Transitioning to a clean-energy economy will take a full-court press: building more wind, solar and hydroelectric power; electrifying buildings and vehicles; and conserving trees and other natural resources. We also need to look closely at replacing Illinois’ remaining coal-fired power plants with carbon-free nuclear-generated power. Installing a small modular nuclear reactor at the site of a closed fossil-fuel plant carries the advantage of plugging right into the existing electric grid without additional investment or time-consuming permit applications.

More than 50% of Illinois’ electricity already comes from nuclear reactors. More is on the way, thanks to an $800 million infusion of capital by Constellation at the Braidwood plant in Will County and the Byron station in Ogle County. This will add enough capacity to power the equivalent of 100,000 homes every year, and it will be like taking more than 170,000 gasoline-powered cars and trucks off the road.

I’m also encouraged by Illinois Senate Bill 76 and House Bill 1079, measures that would lift the decades-old moratorium on building new nuclear reactors.

If we can clear the way for more nuclear-generated power in Illinois, we’ll tap into a solution that will help meet the greenhouse gas reduction goals that our future life on planet Earth demands.

— Joe Tedino, Chicago

Thank you for a vital editorial about climate change and the need for a better regulatory framework.

An important comment toward the end notes the need for leadership at the state level. With national-level climate leadership in short supply, we need more climate champions (leaders) at state and local levels and in all sectors.

A lack of climate expertise does not need to deter potential climate leaders. What’s needed are more people willing to step into the arena, engage others, learn along the way and persistently ratchet up our climate action.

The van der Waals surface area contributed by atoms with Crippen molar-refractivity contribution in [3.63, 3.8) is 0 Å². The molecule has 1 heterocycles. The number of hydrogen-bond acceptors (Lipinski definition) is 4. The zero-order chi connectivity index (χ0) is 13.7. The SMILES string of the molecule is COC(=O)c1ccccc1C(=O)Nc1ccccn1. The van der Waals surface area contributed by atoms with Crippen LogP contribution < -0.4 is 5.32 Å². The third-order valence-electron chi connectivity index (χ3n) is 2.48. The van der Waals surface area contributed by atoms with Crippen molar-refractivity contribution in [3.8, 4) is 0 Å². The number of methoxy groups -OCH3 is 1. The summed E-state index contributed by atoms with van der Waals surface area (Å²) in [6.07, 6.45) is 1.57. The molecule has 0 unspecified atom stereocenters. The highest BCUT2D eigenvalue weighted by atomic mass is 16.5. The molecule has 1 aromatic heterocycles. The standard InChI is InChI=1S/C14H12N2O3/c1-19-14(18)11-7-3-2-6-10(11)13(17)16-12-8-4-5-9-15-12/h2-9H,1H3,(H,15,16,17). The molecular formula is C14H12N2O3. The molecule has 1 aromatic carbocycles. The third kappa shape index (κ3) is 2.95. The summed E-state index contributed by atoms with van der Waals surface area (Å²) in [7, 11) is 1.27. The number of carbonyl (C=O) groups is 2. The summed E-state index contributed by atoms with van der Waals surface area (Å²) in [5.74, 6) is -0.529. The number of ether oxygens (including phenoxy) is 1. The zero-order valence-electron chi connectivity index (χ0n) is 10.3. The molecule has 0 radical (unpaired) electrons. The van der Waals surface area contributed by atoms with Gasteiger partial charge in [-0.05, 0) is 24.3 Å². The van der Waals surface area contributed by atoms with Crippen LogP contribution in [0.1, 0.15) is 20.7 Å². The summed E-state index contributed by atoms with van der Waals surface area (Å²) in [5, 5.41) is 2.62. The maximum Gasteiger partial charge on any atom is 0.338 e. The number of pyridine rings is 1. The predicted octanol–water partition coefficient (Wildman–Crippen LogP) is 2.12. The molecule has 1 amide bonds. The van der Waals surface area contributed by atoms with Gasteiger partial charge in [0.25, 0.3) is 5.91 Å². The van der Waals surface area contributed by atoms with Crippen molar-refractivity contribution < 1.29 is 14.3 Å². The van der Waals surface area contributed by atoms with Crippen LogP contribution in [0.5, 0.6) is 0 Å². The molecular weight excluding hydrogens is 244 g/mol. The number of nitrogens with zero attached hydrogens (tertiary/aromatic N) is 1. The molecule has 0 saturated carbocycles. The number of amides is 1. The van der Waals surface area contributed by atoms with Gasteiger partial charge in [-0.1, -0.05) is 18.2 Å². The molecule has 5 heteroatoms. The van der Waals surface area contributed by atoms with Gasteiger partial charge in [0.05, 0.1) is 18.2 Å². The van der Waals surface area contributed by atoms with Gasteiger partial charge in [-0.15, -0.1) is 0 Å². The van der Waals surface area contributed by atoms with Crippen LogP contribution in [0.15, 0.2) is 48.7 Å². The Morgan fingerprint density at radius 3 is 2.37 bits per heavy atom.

Here’s another nudge: Aspiring climate leaders can generate more engagement and clout by venturing outside personal and professional silos and crossing “boundaries” to create broader and more diverse collaborations. Conversations are the building blocks of change, most powerfully by reaching out to friends, colleagues and members of other work units, companies, sectors and geographical regions.

Project Drawdown offers lots of ideas for getting started. Every job is a climate job, they say, for making the progress we need.

— Thomas S. Bateman, Rockport, Maine

I did some banking online and read a message from the bank’s chairman and CEO basically stating that individuals need not worry about the safety of their deposits after some customers expressed concerns about the failure of Silicon Valley Bank.

This bank and the vast majority of banks in America are sound. When too many people panic, it results in unnecessary bank runs, which can threaten the stability of financial institutions. It’s similar to the way people panicked during the early stages of the pandemic and emptied the shelves when normal shopping habits would have left plenty of merchandise for everyone.

— Larry Vigon, Chicago

Join the conversation in our Letters to the Editor Facebook group.

Submit a letter, of no more than 400 words, to the editor here or email letters@chicagotribune.com.